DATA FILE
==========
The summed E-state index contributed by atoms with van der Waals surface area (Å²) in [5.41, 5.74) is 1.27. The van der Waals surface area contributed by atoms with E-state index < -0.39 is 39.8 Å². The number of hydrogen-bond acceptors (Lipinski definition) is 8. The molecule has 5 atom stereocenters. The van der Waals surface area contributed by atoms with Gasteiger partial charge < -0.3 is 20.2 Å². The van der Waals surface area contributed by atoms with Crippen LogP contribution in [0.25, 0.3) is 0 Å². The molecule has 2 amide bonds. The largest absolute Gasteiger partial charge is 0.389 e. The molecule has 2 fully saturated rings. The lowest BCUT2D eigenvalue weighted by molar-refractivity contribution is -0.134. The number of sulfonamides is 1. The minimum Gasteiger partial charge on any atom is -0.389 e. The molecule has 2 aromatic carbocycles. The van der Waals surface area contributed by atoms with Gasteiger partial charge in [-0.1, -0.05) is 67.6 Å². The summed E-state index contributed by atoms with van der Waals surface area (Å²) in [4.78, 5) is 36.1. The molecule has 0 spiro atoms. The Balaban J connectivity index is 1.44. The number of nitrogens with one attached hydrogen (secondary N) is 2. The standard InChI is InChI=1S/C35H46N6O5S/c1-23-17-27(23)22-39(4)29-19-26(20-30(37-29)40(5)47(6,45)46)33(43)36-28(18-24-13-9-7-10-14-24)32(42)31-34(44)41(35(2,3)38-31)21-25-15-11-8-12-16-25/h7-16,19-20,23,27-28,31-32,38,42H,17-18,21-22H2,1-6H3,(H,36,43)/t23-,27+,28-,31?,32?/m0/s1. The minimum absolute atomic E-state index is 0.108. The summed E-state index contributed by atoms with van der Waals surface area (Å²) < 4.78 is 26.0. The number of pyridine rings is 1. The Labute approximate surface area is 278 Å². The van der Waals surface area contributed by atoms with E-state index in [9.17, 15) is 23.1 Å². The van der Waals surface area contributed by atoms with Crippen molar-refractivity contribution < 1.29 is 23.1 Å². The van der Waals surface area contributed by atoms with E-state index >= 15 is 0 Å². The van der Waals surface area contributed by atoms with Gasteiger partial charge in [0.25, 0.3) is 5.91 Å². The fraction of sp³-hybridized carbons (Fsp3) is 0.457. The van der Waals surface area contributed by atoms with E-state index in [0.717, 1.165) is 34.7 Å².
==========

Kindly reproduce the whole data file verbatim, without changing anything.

The summed E-state index contributed by atoms with van der Waals surface area (Å²) in [5.41, 5.74) is 1.27. The van der Waals surface area contributed by atoms with E-state index < -0.39 is 39.8 Å². The number of hydrogen-bond acceptors (Lipinski definition) is 8. The molecule has 5 atom stereocenters. The van der Waals surface area contributed by atoms with Gasteiger partial charge < -0.3 is 20.2 Å². The van der Waals surface area contributed by atoms with Crippen LogP contribution in [0.25, 0.3) is 0 Å². The molecule has 2 amide bonds. The largest absolute Gasteiger partial charge is 0.389 e. The molecule has 2 fully saturated rings. The lowest BCUT2D eigenvalue weighted by molar-refractivity contribution is -0.134. The number of sulfonamides is 1. The minimum Gasteiger partial charge on any atom is -0.389 e. The molecule has 2 aromatic carbocycles. The van der Waals surface area contributed by atoms with Gasteiger partial charge in [-0.1, -0.05) is 67.6 Å². The summed E-state index contributed by atoms with van der Waals surface area (Å²) in [4.78, 5) is 36.1. The molecule has 0 spiro atoms. The Balaban J connectivity index is 1.44. The number of nitrogens with one attached hydrogen (secondary N) is 2. The standard InChI is InChI=1S/C35H46N6O5S/c1-23-17-27(23)22-39(4)29-19-26(20-30(37-29)40(5)47(6,45)46)33(43)36-28(18-24-13-9-7-10-14-24)32(42)31-34(44)41(35(2,3)38-31)21-25-15-11-8-12-16-25/h7-16,19-20,23,27-28,31-32,38,42H,17-18,21-22H2,1-6H3,(H,36,43)/t23-,27+,28-,31?,32?/m0/s1. The minimum absolute atomic E-state index is 0.108. The summed E-state index contributed by atoms with van der Waals surface area (Å²) < 4.78 is 26.0. The number of pyridine rings is 1. The Labute approximate surface area is 278 Å². The van der Waals surface area contributed by atoms with E-state index in [9.17, 15) is 23.1 Å². The van der Waals surface area contributed by atoms with Crippen molar-refractivity contribution < 1.29 is 23.1 Å². The van der Waals surface area contributed by atoms with E-state index >= 15 is 0 Å². The van der Waals surface area contributed by atoms with Gasteiger partial charge in [0.25, 0.3) is 5.91 Å². The fraction of sp³-hybridized carbons (Fsp3) is 0.457. The van der Waals surface area contributed by atoms with E-state index in [0.717, 1.165) is 34.7 Å².